Sexually transmitted diseases: myths busted
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Sexually transmitted diseases: myths busted

Chlamydia, gonorrhea, syphilis... You may have heard of these, but can you distinguish between STD myths and reality? We've got you covered.
  1. It’s easy to tell if someone has an STD
    Not every STD causes clear signs and symptoms. Take HPV, for example, a virus that can cause genital warts and even cervical cancer. Almost all sexually active people will get it at some point in their lives, but there are no tests and rarely ever any symptoms.
  2. Using two condoms lowers the risk of getting an STD
    If one condom is good, using two condoms is even better, right? It may logically sound right, but it isn’t. Using two condoms at once actually increases the risk of them slipping or breaking, which means less protection. Stick to just one condom.
  3. You can’t get an STD from oral sex
    Yes, you can. Any form of intimacy, whether it’s vaginal, anal, oral or just genital skin-to-skin contact, can give you an STD. So always be safe when you get intimate with someone: use condoms or dental dams.
  4. All STDs are easy to treat
    Unfortunately, that’s not the case. While some, like chlamydia, are indeed easily treatable, there is no cure for others, like HIV.
  5. You can’t get the same STD more than once
    It’s true that your immune system can build antibodies against some STDs and partially protect you this way, but that doesn’t mean you can’t get the same STD twice.
    Also, other STDs, like herpes and HIV, aren’t curable, which means you can potentially pass them on to your sex partners.
  6. Condoms protect against all STDs
    This might come as a shock, but condoms can’t prevent the transmission of all STDs. Some of them, like HPV and herpes, can be found anywhere around your genitals. And a condom won’t cover these areas, leaving you at risk of infection.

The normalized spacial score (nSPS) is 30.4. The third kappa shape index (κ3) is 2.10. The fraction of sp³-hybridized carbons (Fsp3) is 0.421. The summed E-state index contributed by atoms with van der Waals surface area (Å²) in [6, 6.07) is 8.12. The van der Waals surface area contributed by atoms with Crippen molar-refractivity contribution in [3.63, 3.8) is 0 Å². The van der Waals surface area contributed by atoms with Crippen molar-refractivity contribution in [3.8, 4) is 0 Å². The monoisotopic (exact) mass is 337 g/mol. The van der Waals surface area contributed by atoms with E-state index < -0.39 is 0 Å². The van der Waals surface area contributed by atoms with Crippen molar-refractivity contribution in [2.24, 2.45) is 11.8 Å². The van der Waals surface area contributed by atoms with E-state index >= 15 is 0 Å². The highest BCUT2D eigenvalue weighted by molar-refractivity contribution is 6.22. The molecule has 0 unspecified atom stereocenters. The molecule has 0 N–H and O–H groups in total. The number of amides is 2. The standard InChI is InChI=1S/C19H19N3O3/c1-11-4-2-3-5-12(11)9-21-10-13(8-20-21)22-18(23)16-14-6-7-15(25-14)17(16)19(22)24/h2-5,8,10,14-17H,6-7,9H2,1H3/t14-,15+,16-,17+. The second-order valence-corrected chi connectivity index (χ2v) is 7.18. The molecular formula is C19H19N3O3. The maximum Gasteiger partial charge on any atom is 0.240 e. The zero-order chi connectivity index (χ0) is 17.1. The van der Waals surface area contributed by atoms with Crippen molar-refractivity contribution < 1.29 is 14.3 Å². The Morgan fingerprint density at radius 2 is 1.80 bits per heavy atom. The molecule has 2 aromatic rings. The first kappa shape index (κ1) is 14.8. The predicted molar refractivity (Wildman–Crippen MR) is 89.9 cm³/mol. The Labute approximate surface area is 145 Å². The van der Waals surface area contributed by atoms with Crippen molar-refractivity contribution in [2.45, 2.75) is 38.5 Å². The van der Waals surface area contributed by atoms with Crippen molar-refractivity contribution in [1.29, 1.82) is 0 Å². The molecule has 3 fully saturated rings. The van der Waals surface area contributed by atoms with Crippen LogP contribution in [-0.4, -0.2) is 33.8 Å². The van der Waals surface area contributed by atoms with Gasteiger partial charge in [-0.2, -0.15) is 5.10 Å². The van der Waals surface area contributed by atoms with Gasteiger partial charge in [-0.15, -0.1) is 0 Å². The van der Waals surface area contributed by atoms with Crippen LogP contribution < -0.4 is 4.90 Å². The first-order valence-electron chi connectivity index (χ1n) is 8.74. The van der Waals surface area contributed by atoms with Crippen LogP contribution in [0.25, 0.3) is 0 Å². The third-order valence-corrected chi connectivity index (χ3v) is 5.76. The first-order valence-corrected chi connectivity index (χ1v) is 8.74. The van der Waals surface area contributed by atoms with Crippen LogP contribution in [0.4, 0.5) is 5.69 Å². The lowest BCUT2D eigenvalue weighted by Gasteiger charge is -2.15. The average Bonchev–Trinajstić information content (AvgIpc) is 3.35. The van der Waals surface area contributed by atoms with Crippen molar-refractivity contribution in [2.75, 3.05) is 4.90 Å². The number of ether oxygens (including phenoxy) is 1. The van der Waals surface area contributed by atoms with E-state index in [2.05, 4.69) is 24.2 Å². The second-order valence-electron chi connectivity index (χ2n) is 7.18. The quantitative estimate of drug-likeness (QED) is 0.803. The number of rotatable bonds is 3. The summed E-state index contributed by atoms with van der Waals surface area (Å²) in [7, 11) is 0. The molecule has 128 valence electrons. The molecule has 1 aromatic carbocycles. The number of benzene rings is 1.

That’s not an excuse to drop the condom though!
  7. I’ve only ever had one partner, so I can’t have an STD
    Unfortunately, even if you’ve only had one partner, you can get an STD. If both of you have never had any kind of sexual contact before, the risk is low. But, some infections (like HPV) are very common, and can be transmitted through skin contact alone. So there is a risk of infection, even if you’ve only ever had one partner.
  8. You can’t have two STDs at once
    Yes, you can. In fact, having an STD might make it even easier to get another one. If you have genital warts, for example, HIV can enter the body more easily. And chlamydia and gonorrhea appear together so often, that if you have one of them, the doctor is bound to test you for the other.
     

Have you heard any more myths? Share them below, on Facebook or our discussion board and get an answer asap!

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